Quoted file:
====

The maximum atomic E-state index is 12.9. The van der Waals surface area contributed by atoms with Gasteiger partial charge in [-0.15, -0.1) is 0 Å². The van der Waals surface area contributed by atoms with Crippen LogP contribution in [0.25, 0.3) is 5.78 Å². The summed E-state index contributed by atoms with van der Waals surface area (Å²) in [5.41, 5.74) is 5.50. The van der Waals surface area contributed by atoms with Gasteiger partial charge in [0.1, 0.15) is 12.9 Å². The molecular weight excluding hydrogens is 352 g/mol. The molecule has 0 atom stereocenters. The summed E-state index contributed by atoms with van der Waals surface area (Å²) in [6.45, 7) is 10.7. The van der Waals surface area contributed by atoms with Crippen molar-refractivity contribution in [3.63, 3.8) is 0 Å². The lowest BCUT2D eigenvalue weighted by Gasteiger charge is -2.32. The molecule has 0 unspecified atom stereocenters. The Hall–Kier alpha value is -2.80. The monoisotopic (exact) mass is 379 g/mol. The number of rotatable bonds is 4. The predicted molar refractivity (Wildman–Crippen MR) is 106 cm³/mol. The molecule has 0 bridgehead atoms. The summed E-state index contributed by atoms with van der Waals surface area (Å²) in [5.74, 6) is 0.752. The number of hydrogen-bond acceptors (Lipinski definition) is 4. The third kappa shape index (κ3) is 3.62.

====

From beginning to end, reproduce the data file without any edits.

The maximum atomic E-state index is 12.9. The van der Waals surface area contributed by atoms with Gasteiger partial charge in [-0.15, -0.1) is 0 Å². The van der Waals surface area contributed by atoms with Crippen LogP contribution in [0.25, 0.3) is 5.78 Å². The summed E-state index contributed by atoms with van der Waals surface area (Å²) in [5.41, 5.74) is 5.50. The van der Waals surface area contributed by atoms with Gasteiger partial charge in [0.1, 0.15) is 12.9 Å². The molecular weight excluding hydrogens is 352 g/mol. The molecule has 0 atom stereocenters. The summed E-state index contributed by atoms with van der Waals surface area (Å²) in [6.45, 7) is 10.7. The van der Waals surface area contributed by atoms with Crippen molar-refractivity contribution in [3.63, 3.8) is 0 Å². The lowest BCUT2D eigenvalue weighted by Gasteiger charge is -2.32. The molecule has 0 unspecified atom stereocenters. The Hall–Kier alpha value is -2.80. The monoisotopic (exact) mass is 379 g/mol. The number of rotatable bonds is 4. The predicted molar refractivity (Wildman–Crippen MR) is 106 cm³/mol. The molecule has 0 bridgehead atoms. The summed E-state index contributed by atoms with van der Waals surface area (Å²) in [5.74, 6) is 0.752. The number of hydrogen-bond acceptors (Lipinski definition) is 4. The third kappa shape index (κ3) is 3.62.